When Elisabeth Kübler-Ross wrote her book On Death and Dying over forty years ago the subject of grief wasn’t something that had been formally investigated with the general public. Sure, death wasn’t a surprise to those living in the seventies, but after working with the terminally ill, Kübler-Ross saw a need to address the subject to the medical community and ultimately opened up her findings to the world.
She created a model that has come to be known as The Five Stages of Grief. Denial, anger, bargaining, depression, and acceptance are the leading actors in this play and each wait in the wings for their shining moment when someone experiences a life changing devastation. Kübler-Ross believed that death was a distinctive experience to anyone living through it and therefor the stages could be unpredictable and in various orders. Through her research mapping emotional responses, our culture shifted their perceptions surrounding death and the dying process.
This month Theater Pub explores the subject in a new and unique fashion. CHRYSALIS, written and performed by Evangeline Crittenden, balances ideals of hope and loss; the piece originates from Crittenden’s life experiences and uses artistic medians including: puppetry, storytelling, movement, and music to travel the path of grief into understanding. I had the opportunity to learn a bit more about the work by asking Evangeline a few questions regarding her process.
Q: Kübler-Ross outlined what she believed were the five stages of grief — denial, anger, bargaining, depression and acceptance. After experiencing your own understanding of grief, would you say that her stages are accurate and/or relatable to what you felt?
A: One thing I’ve actually worked to avoid in this show is making it too much about my own grieving process. Obviously it is rooted in my own experience, and of course that experience is extremely personal and specific. But the show is not meant to invite audiences into my world of grief as much as it is to open doors to theirs. So, while I used my own experience as a starting point in developing this piece, it is not meant to really be about my story but grief as a whole.
Q: How do you think the stages were used in developing your piece? Did any particular moments in the grieving process lend them selves easier to the artistic process?
A: Julia Heitner, who helped me to develop the piece, said it’s almost mask work in its avoidance of direct self-exposure. I use puppetry, song, hyperbole, clowning and comedy as ways to consider different elements of grief, so in the show it’s almost never just me, speaking directly to the audience as myself. That’s my way of addressing the paradox of using a public medium to explore something private. I will say, though, the structure of the piece uses the idea of grieving phases, and each segment of the piece relates to them in some way. The astute audience member may be able to connect the segments of the show with the stages of grief.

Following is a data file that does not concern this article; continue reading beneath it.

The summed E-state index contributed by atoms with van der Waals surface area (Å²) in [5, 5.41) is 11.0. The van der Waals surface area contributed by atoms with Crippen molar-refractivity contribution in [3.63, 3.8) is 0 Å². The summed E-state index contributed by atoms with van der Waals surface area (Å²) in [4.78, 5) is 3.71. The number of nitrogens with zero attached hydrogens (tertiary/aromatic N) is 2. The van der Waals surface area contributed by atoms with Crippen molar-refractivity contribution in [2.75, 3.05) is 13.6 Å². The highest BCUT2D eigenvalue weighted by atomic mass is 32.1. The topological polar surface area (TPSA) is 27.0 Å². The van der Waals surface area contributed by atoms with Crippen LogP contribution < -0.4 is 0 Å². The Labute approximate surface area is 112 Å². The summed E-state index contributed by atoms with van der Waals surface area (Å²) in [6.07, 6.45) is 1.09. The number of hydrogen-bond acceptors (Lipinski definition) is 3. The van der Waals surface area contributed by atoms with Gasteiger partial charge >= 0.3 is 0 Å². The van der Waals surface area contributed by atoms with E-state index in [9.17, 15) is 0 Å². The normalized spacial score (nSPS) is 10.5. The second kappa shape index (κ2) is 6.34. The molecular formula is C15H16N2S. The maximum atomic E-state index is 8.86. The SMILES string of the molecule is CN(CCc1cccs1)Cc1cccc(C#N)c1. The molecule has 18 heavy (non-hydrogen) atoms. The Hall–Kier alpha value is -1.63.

Q: Have you adapted the piece since its initial performance?
A: The show has changed a lot since its initial performance. Every performance reveals more nuances or improvements to be made. Sometimes I’ve added or removed entire characters or scenes, sometimes I’ve discovered something in a live performance I decide to repeat and keep. There are several sections that are only loosely scripted, and those I improvise based on the energy of the audience, so they’re a little different each time.
Q: And lastly, what words of wisdom would you give to someone experiencing a loss in their grieving?
A: If I had words of wisdom about grief, I wouldn’t need to do this show.
Evolutionary speaking, grief may not be an emotion linked to our immediate survival but rather the result of strengthening our definition of what it is to be human. When our bodies experience loss, stress hormones are released as they resort to primal instincts, reinforcing the importance of relationships and their role in survival. When we are divided from those we trust and love, stress hormones are freed in an attempt to reunite us and return to that sense of protection and safety. And as the separation continues, so do the stress hormones, which overtime, are transformed into something else. The reality is, one must be willing to accept grief as the cost of partaking in a relationship.
Ashley Cowan is a writer, director, actress, and general theater maker in the Bay Area. She’s got lots of stuff to say, most of it pretty entertaining, so follow her here at https://twitter.com/AshCows.